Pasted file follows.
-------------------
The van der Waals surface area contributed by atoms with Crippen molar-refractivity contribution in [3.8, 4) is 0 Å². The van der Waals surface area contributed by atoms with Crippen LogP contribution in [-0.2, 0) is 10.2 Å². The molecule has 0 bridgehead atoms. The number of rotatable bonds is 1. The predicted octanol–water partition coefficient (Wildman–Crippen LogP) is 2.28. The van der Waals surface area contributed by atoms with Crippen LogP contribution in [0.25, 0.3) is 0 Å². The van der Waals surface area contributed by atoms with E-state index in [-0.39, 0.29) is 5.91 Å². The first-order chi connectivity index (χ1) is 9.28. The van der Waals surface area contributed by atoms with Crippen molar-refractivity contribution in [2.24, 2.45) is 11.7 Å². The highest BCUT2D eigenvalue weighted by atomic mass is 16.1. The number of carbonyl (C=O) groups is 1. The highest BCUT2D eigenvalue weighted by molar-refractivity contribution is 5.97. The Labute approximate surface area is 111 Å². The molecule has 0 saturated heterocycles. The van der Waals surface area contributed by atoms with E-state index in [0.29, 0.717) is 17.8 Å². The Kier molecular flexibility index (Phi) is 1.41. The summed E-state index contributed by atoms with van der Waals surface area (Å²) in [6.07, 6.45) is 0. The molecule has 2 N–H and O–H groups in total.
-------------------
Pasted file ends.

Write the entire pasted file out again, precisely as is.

The van der Waals surface area contributed by atoms with Crippen molar-refractivity contribution in [3.8, 4) is 0 Å². The van der Waals surface area contributed by atoms with Crippen LogP contribution in [-0.2, 0) is 10.2 Å². The molecule has 0 bridgehead atoms. The number of rotatable bonds is 1. The predicted octanol–water partition coefficient (Wildman–Crippen LogP) is 2.28. The van der Waals surface area contributed by atoms with Crippen LogP contribution in [0.25, 0.3) is 0 Å². The van der Waals surface area contributed by atoms with E-state index in [-0.39, 0.29) is 5.91 Å². The first-order chi connectivity index (χ1) is 9.28. The van der Waals surface area contributed by atoms with Crippen molar-refractivity contribution in [2.24, 2.45) is 11.7 Å². The highest BCUT2D eigenvalue weighted by atomic mass is 16.1. The number of carbonyl (C=O) groups is 1. The highest BCUT2D eigenvalue weighted by molar-refractivity contribution is 5.97. The Labute approximate surface area is 111 Å². The molecule has 0 saturated heterocycles. The van der Waals surface area contributed by atoms with E-state index in [0.29, 0.717) is 17.8 Å². The Kier molecular flexibility index (Phi) is 1.41. The summed E-state index contributed by atoms with van der Waals surface area (Å²) in [6.07, 6.45) is 0. The molecule has 2 N–H and O–H groups in total.